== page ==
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Fear of Non-Progress

<< Page 2: The Waterfall Effect

Page 3: Increase Communication

There is always a danger that your project, however well it is progressing, may give an impression of slow progress.

This can give rise to all sorts of problems, e.g. senior managers decide to "crack down" on the project; insist on unnecessary and time-consuming daily updates; try to embellish the process with their own "best practices" which just hinder the project; mix staff around; reassign the project; or worse still get cold feet and can the project entirely. Frustrating, when you knew that the project was doing well. All you had to do was convince them. This is where communication comes in. It's an essential part of the mix.

Steve McConnell writes about the perception of slow development in Rapid Development: Taming Wild Software Schedules (Microsoft Press). The first thing to do is eliminate wishful thinking, and make planned schedules more realistic. If expectations are reasonable, everyone can relax and get on with it without resorting to that most time-consuming of development modes, panicky hacking.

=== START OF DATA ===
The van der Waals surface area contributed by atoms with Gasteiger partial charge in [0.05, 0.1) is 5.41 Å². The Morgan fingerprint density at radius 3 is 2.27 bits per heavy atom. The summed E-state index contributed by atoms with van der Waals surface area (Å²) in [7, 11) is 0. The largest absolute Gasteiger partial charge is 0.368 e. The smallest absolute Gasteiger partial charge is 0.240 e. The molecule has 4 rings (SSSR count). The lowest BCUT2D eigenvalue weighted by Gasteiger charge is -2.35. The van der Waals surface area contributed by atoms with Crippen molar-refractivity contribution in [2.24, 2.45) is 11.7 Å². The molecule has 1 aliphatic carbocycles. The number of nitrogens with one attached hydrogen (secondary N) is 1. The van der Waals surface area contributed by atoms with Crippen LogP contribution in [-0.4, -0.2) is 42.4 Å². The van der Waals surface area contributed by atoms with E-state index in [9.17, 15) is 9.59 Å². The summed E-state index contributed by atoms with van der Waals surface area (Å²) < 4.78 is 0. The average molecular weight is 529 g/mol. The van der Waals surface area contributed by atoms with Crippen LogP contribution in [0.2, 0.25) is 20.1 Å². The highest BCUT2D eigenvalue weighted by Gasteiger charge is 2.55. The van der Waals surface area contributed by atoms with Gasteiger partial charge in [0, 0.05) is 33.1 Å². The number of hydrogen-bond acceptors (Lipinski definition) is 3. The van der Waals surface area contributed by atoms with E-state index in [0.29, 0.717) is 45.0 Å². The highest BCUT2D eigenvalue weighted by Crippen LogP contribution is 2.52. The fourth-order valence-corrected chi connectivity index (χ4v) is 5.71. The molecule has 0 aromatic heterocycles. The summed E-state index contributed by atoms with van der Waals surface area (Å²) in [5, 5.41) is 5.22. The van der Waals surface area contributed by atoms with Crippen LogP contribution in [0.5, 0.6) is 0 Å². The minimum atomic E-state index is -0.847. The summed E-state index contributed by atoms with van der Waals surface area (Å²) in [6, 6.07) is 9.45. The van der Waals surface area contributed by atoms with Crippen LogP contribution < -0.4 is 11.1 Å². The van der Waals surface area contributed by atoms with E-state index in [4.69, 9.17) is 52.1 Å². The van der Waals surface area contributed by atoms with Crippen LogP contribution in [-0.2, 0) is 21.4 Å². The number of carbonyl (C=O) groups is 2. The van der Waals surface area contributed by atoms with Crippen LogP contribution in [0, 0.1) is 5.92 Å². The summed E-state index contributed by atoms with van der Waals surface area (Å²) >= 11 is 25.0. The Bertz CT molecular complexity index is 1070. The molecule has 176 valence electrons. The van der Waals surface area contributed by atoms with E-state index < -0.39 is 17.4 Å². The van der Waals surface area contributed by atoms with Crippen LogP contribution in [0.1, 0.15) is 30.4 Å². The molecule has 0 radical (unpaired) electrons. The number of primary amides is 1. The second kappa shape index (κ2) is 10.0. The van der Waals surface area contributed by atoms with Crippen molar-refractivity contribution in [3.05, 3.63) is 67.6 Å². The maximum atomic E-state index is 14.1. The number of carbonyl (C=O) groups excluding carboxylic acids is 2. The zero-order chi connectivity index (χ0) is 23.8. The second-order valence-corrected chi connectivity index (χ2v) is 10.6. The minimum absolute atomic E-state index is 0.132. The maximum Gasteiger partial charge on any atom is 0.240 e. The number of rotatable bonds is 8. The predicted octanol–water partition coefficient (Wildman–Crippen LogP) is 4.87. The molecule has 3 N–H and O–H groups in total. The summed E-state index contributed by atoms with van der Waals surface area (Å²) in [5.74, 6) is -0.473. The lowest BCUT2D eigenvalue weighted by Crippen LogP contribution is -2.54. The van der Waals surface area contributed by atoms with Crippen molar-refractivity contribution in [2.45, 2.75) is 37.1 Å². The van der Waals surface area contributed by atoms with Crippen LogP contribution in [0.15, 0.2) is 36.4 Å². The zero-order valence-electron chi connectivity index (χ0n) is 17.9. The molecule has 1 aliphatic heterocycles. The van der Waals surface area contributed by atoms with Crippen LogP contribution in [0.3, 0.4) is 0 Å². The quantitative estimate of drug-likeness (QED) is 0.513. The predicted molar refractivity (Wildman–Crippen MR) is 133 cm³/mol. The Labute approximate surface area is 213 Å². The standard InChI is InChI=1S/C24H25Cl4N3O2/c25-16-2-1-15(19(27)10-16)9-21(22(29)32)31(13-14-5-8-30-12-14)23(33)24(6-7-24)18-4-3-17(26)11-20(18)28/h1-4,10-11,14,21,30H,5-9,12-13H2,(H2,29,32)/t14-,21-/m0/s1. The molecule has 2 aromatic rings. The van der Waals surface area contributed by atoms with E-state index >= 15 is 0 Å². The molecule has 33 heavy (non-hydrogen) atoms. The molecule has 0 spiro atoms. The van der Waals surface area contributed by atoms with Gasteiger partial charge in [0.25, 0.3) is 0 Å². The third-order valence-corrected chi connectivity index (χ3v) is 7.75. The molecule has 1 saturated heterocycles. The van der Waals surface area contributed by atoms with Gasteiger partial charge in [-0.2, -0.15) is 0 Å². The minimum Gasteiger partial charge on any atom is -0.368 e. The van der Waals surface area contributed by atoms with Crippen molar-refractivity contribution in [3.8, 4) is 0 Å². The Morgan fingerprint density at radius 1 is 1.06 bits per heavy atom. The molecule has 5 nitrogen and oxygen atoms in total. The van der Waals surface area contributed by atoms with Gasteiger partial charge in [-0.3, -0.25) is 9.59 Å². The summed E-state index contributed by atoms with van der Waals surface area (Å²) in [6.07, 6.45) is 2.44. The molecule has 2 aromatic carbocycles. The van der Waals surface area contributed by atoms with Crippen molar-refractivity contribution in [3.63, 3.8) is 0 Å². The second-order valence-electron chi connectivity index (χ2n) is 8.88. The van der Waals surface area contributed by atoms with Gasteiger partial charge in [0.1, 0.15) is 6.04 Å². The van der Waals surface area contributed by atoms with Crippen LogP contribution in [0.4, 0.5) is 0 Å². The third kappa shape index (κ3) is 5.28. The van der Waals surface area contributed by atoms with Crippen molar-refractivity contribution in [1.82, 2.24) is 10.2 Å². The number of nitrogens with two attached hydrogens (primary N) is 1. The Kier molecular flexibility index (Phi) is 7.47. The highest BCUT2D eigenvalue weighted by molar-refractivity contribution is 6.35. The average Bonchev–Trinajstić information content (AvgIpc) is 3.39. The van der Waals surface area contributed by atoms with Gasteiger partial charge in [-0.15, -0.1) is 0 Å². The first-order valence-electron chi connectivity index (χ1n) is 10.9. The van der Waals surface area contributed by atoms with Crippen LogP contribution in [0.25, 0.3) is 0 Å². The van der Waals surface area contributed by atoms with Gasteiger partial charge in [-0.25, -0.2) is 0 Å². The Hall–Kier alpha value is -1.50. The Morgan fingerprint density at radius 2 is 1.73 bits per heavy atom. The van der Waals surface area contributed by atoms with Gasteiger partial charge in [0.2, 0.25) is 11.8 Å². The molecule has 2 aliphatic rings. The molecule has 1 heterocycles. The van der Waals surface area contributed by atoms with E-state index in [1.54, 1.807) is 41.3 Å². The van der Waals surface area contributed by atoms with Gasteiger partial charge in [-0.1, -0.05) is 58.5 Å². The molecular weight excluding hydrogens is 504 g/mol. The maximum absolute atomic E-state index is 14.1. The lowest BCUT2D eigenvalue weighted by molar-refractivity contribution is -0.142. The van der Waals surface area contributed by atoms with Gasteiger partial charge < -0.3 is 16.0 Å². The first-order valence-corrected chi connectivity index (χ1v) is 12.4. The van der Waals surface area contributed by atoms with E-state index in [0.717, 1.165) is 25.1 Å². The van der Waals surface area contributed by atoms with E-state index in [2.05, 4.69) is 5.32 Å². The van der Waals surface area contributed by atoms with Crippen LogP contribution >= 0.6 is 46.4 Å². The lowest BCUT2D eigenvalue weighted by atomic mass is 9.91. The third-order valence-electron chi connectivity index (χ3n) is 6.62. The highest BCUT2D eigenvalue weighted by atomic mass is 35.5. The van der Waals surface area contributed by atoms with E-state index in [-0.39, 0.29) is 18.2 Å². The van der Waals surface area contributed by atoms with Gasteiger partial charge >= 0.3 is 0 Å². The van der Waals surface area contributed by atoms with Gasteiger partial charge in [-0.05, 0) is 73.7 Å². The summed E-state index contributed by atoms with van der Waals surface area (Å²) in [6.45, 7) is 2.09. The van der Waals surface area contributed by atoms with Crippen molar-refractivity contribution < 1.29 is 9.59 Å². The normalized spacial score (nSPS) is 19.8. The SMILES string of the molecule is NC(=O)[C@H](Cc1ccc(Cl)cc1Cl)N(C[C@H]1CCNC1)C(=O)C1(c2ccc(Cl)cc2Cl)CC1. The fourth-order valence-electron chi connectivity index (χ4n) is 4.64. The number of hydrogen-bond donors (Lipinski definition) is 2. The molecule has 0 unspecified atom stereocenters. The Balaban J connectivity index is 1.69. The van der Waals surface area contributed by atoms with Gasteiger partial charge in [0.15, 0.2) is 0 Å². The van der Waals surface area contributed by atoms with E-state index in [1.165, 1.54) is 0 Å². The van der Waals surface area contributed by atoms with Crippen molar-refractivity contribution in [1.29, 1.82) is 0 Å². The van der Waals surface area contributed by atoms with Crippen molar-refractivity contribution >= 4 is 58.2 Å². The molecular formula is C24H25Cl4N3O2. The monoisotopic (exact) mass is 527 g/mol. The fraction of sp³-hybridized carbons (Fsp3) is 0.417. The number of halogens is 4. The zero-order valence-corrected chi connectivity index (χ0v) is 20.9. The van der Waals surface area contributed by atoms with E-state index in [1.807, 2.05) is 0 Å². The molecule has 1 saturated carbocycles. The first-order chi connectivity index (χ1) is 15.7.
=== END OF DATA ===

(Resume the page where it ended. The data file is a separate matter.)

"The quality of the product inevitably suffers"

It isn't always possible to convince management to allow you a reasonable deadline. Market pressures mean that the deadline is regarded as immovable (e.g. go live in mid-September ready for the Christmas rush). In this case, the only possible way to achieve this is to cut down the amount that will be delivered. The customer can have some of what they want by their proposed deadline (and get the rest later), or they can "go for broke" and almost certainly end up with none of what they want.

Taking this reckless approach, the quality of the product inevitably suffers. They might get what they want eventually, but it probably won't be until Christmas the following year. It's even more likely that they will end up with a buggy mess that has to be scrapped.

In this instance, it is vital to make the customer understand that leaving something out of this delivery phase doesn't mean they will never receive it. They may just have to wait a few months. Prioritisation is key. Use DSDM-style MoSCoW rules if you must (but don't be surprised if everything ends up as a "Must-Have"). You need to find a polite way of saying "You can have some of what you want now, or you can try to have it all and end up with nothing." If the customer can be made to understand this, then 90% of the battle is won.

However, what happens if your project really is suffering from slow development, and not just the illusion of slowness?

>> Page 4: Tackle the Problem Head-On


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